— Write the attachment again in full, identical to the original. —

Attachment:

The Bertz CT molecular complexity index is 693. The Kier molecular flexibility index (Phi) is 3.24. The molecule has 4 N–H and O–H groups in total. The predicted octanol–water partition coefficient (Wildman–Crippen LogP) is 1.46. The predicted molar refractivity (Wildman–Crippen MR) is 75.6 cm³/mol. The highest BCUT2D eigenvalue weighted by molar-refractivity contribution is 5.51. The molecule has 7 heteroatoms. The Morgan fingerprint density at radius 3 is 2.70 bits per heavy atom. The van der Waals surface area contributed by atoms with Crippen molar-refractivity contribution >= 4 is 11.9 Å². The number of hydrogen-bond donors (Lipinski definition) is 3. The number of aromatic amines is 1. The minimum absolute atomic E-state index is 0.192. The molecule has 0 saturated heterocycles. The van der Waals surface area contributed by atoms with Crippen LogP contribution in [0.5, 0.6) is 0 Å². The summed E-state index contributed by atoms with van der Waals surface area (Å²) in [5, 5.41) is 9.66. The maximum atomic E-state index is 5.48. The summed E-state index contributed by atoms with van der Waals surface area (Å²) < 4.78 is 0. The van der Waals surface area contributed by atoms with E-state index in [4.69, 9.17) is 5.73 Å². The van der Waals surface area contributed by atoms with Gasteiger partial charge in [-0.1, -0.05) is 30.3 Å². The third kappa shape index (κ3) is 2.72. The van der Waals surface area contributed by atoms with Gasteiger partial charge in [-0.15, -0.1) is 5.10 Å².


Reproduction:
The Bertz CT molecular complexity index is 693. The Kier molecular flexibility index (Phi) is 3.24. The molecule has 4 N–H and O–H groups in total. The predicted octanol–water partition coefficient (Wildman–Crippen LogP) is 1.46. The predicted molar refractivity (Wildman–Crippen MR) is 75.6 cm³/mol. The highest BCUT2D eigenvalue weighted by molar-refractivity contribution is 5.51. The molecule has 7 heteroatoms. The Morgan fingerprint density at radius 3 is 2.70 bits per heavy atom. The van der Waals surface area contributed by atoms with Crippen molar-refractivity contribution >= 4 is 11.9 Å². The number of hydrogen-bond donors (Lipinski definition) is 3. The number of aromatic amines is 1. The minimum absolute atomic E-state index is 0.192. The molecule has 0 saturated heterocycles. The van der Waals surface area contributed by atoms with Crippen LogP contribution in [0.5, 0.6) is 0 Å². The summed E-state index contributed by atoms with van der Waals surface area (Å²) in [5, 5.41) is 9.66. The maximum atomic E-state index is 5.48. The summed E-state index contributed by atoms with van der Waals surface area (Å²) < 4.78 is 0. The van der Waals surface area contributed by atoms with E-state index in [4.69, 9.17) is 5.73 Å². The van der Waals surface area contributed by atoms with Gasteiger partial charge in [-0.1, -0.05) is 30.3 Å². The third kappa shape index (κ3) is 2.72. The van der Waals surface area contributed by atoms with Gasteiger partial charge in [-0.15, -0.1) is 5.10 Å².